Law firm Aaron and Partners has put together a list of 10 tips aimed at helping HR professionals, managers and business owners to manage staff working remotely during the UK-wide lockdown period.
Helen Watson, Partner and Head of the firm’s renowned Employment team, has extensive experience of advising employers on all aspects of employment law and supports clients on a wide range of complex HR issues.
“Employers in the UK are facing a number of significant challenges right now, and with the majority of offices closed, successful remote working is going to play a key role in keeping businesses in operation through this period.
“With the government recently announcing an extension to the current lockdown period until at least 7 May, now is the time for businesses to review their approach to remote working to ensure their workforce remains professional, motivated and productive whilst working remotely.
“We’ve seen an increasing number of clients contacting the firm with issues relating to Covid-19. To offer some help and guidance during this period, we’ve produced a list of top tips to help manage a workforce remotely.”
Ensure staff have the necessary equipment
Employers should ensure that staff are properly equipped and have the fundamental equipment necessary to do their job remotely. This may involve providing essential tools and equipment such as laptops and mobile phones. Clauses within the employment contract will help to ensure that all company property remains so and must be returned in the event of termination.
The significant decrease in day-to-day social interaction that employees would usually experience within an office environment places greater importance on the need for employers to be in regular contact with all members of the team. Interaction amongst teams promotes engagement and employers will benefit from opening multiple channels of communication with staff.
Utilise video conferencing
Managing your workforce by way of video conferencing can promote inclusion amongst staff and provide the opportunity to see the people you previously worked with, talked to or managed on a daily basis. Additionally, text does not convey emotion and therefore it can be difficult to sense a colleague’s intent where communication is via email or direct message. The value in video conferencing is that colleagues can see each other, are able to read body language and can feel more connected overall.
In a time of need, flexibility can be the saving grace for many staff. Employers must not forget that staff are being forced back into their lives at home and that naturally, brings the quirks of our everyday lives, but in unprecedented circumstances. Employers should consider allowing staff to work in different patterns provided that this meets the needs of the business’ clients.
Focus on accomplishment rather than activity
Managers should steer away from micromanagement in these trying times, firstly to convey a level of trust which will help build professional relationships, but also to shift the focus towards accomplishments rather than activity. Client satisfaction underpins all businesses and so provided clients are serviced properly and effectively, then this satisfies the bigger picture. If goals are not being met, or there is a notable decline in outcomes, then there may be cause for concern and a need to investigate – this should be managed on a case by case basis.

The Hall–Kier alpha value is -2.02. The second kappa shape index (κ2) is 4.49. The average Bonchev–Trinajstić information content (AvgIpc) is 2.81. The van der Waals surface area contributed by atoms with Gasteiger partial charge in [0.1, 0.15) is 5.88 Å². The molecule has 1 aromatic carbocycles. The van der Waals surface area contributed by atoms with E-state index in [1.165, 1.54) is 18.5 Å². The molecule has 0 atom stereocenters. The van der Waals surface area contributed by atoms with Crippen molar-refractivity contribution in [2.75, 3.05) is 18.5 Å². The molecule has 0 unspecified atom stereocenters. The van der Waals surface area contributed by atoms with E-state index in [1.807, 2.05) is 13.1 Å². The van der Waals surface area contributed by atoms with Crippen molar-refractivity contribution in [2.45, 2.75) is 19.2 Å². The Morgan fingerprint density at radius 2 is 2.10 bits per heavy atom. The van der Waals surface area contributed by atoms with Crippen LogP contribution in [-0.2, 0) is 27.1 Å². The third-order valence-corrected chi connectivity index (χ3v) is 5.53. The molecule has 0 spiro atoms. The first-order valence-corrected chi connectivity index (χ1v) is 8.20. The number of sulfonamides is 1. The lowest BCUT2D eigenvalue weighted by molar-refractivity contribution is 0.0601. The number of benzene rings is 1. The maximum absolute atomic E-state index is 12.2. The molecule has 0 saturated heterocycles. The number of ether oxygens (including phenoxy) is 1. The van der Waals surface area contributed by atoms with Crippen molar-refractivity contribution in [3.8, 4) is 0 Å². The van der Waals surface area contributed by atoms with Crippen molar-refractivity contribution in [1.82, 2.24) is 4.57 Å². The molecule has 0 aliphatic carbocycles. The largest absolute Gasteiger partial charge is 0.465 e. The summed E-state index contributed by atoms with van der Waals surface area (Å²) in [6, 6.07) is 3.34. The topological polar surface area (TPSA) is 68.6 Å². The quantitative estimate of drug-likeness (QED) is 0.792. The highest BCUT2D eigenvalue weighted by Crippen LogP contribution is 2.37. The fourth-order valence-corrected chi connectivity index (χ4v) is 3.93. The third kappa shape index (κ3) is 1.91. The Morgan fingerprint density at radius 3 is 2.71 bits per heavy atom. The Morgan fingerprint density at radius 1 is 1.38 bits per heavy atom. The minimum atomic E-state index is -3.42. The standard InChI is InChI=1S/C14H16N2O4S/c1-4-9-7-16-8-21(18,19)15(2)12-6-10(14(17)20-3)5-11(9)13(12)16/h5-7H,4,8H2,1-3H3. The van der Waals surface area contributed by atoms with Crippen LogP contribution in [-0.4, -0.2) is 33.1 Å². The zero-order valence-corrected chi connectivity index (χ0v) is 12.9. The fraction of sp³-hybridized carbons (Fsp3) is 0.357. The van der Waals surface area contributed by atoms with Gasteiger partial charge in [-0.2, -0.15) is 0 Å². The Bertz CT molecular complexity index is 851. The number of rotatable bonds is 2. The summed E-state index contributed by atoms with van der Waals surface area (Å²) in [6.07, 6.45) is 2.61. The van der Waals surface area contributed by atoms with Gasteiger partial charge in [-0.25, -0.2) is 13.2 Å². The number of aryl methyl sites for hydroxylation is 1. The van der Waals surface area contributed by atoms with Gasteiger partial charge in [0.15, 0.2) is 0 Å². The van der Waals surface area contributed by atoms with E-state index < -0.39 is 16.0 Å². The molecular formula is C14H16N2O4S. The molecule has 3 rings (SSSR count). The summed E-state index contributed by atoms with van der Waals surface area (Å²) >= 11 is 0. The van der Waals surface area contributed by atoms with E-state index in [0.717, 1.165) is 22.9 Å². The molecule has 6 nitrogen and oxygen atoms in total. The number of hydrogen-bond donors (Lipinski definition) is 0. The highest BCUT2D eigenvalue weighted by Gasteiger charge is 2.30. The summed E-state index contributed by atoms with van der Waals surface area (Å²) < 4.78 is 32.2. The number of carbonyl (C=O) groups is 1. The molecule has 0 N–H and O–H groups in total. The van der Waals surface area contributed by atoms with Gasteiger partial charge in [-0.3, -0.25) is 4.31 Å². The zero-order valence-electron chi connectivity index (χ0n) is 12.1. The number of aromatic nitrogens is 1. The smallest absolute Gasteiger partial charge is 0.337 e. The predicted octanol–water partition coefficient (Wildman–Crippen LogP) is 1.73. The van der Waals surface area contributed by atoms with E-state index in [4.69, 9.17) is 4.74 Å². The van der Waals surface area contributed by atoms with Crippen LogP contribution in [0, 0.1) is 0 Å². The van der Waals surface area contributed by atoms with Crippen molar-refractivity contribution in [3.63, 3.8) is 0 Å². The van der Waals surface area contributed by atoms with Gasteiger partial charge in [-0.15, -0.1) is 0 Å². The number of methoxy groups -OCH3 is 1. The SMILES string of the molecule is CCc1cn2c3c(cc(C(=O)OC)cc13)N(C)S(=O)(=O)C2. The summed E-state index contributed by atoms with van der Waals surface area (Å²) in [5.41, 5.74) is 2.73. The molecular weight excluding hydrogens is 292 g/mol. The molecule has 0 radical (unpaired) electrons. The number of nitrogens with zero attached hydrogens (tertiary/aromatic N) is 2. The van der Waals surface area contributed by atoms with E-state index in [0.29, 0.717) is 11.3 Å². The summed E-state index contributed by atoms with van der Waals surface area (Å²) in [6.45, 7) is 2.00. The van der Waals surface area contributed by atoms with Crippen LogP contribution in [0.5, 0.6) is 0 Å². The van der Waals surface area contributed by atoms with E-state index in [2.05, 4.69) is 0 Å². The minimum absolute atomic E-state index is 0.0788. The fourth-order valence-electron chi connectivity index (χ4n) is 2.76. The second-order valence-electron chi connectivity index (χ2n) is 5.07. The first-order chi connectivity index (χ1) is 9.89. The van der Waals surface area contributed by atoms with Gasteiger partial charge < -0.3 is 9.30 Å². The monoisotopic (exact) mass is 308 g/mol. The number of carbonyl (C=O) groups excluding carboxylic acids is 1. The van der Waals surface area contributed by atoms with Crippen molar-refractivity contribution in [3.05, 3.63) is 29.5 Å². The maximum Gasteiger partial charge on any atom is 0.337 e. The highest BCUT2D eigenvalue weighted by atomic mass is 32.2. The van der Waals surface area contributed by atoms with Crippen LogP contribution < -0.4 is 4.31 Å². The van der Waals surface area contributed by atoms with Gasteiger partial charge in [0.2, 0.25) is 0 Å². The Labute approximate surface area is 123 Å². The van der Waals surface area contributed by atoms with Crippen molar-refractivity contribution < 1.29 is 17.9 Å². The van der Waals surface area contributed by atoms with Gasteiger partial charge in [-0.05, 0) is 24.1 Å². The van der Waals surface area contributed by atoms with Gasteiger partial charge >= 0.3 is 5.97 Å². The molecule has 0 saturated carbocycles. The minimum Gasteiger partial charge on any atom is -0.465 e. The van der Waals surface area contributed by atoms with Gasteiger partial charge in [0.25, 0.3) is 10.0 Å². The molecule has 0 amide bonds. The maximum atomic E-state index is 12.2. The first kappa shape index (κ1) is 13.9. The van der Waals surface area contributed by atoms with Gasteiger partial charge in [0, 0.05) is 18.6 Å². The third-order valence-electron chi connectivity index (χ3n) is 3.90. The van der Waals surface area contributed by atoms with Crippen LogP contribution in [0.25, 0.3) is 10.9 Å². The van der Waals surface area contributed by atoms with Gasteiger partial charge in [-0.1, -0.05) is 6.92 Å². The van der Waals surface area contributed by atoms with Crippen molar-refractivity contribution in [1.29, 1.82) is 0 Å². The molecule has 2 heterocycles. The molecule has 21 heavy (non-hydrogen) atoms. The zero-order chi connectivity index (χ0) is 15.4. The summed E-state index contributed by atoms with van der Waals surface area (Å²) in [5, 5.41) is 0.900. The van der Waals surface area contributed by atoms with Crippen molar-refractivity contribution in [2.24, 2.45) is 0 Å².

Establish a good relationship
Strong business relationships lay the foundations for staff productivity and empathy is key to understanding the people you work with both on a professional and a personal level. Managers should check in with their staff often and discuss topics outside of work. Supporting the success of staff rather than being blindly focused on the numbers can often work favourably. It is important to build these relationships with each individual member of the team as every person has unique qualities and forms an important limb of the business.
Recognise loneliness and isolation
Coming into the office every day may be the only form of social interaction and engagement some staff regularly have and being thrust into this new way of working runs the risk of taking all social interaction away, potentially leading to loneliness. Managers should recognise this, engage staff socially where possible and encourage regular breaks. In the current lockdown crisis, more and more social apps and platforms are emerging, allowing staff to take part in social activities from the comfort of their home.
Create a clear schedule
Working from home places greater importance on scheduling, especially given that the workforce is going to be spread out. Unlike an ‘open door’ policy seen across many offices; it can be difficult to know when a door is actually ‘open’ when not in the office. Managers should therefore schedule time to sit down and properly discuss with staff any matters, issues or concerns and ensure they are dealt with in order to maintain continuity outside of the office.
Never cancel a one-to-one
Making plans for one-to-one’s and sticking to them can ease the pressure that all businesses face right now by combating loneliness and isolation, improving connectivity and investing in the value of relationships. A failure to follow through with arranged activities can therefore have an adverse effect on morale.
Prioritise your company culture
Maintaining the core values of the business, even in times of adversity, is testament to the strength of the brand. Businesses that encourage an open and inclusive environment, where each and every member is firmly on board, will be best placed to survive even the most unusual circumstances which we find ourselves in. This places greater importance on the need for inclusion and continuing to maintain normality even in the current climate.
Contributed by Aaron and Partners